Brad Trost told the Saskatchewan ProLife Association's annual convention last Saturday that the federal government has decided to cut funding to the International Planned Parenthood Federation.

A Conservative candidate's comments about abortion have heated up the campaign in Saskatoon-Humboldt.

Incumbent Conservative Brad Trost was swarmed by media at a candidates meeting Thursday following reports about his speech to the Saskatchewan ProLife Association on the weekend.

Trost told the weekend meeting that thanks in part to petitions from the group, the federal government has "de-funded" Planned Parenthood International. (Planned Parenthood later said it has received no official word on its funding.)

Asked Thursday why it should be de-funded, Trost said, "Because it supports abortion."

Trost's comments did not escape the attention of Conservative Leader Stephen Harper, who tried to end the debate.

"This is not the priority of the Canadian people, or of this government, " Harper said. "The priority is the economy, that's what we are going to focus on."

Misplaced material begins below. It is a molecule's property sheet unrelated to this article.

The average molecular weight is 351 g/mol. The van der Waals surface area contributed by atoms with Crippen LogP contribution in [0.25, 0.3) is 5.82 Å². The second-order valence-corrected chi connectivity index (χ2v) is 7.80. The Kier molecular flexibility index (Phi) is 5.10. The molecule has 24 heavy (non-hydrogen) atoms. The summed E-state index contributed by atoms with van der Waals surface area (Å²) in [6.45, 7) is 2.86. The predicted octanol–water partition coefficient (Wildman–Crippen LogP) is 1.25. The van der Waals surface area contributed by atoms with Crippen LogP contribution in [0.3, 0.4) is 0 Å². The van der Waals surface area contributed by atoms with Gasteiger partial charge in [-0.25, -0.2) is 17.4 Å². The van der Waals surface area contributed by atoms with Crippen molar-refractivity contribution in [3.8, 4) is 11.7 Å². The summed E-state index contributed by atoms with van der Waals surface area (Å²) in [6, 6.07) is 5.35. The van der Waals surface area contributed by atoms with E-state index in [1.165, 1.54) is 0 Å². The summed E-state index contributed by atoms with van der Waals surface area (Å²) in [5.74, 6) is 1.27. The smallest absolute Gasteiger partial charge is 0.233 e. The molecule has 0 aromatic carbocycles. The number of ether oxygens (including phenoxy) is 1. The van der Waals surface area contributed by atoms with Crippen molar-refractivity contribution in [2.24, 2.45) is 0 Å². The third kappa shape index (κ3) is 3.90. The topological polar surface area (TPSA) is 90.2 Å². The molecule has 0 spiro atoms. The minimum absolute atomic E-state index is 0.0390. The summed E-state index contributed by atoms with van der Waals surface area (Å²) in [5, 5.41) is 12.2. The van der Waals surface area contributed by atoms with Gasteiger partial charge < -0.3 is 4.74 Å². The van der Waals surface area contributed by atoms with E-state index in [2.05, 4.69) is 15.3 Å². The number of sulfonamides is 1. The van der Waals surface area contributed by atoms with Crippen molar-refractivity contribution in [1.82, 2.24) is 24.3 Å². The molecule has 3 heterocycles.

Inside the Saskatoon-Humboldt riding, others may be hoping the controversy has legs.

Liberal candidate Darren Hill hopes to replace Trost as MP, as does the NDP's Denise Kouri, the Green Party's Sandra Finley and independent Jim Pankiw.

Hill said what Trost said is disturbing on several levels, including his apparent disdain for a worthy organization like Planned Parenthood.

The speech on the weekend also suggests the Conservatives have a hidden agenda, he said.

"We're at risk in this area of that particular MP taking advantage of his power and affecting such issues as women's rights," Hill said.

But Trost is not backing away from his belief that abortions should not be paid for out of taxpayer funds.

"The prime minister does not share my views," Trost said. "This is an issue that we have differences on. I would like him to come around, but I don't think he'll change."

Whether the controversy will have any impact on the Saskatoon-Humboldt race is an open question.

In the last election, Trost trounced the competition, taking in almost 9,000 more votes than the second-place finisher.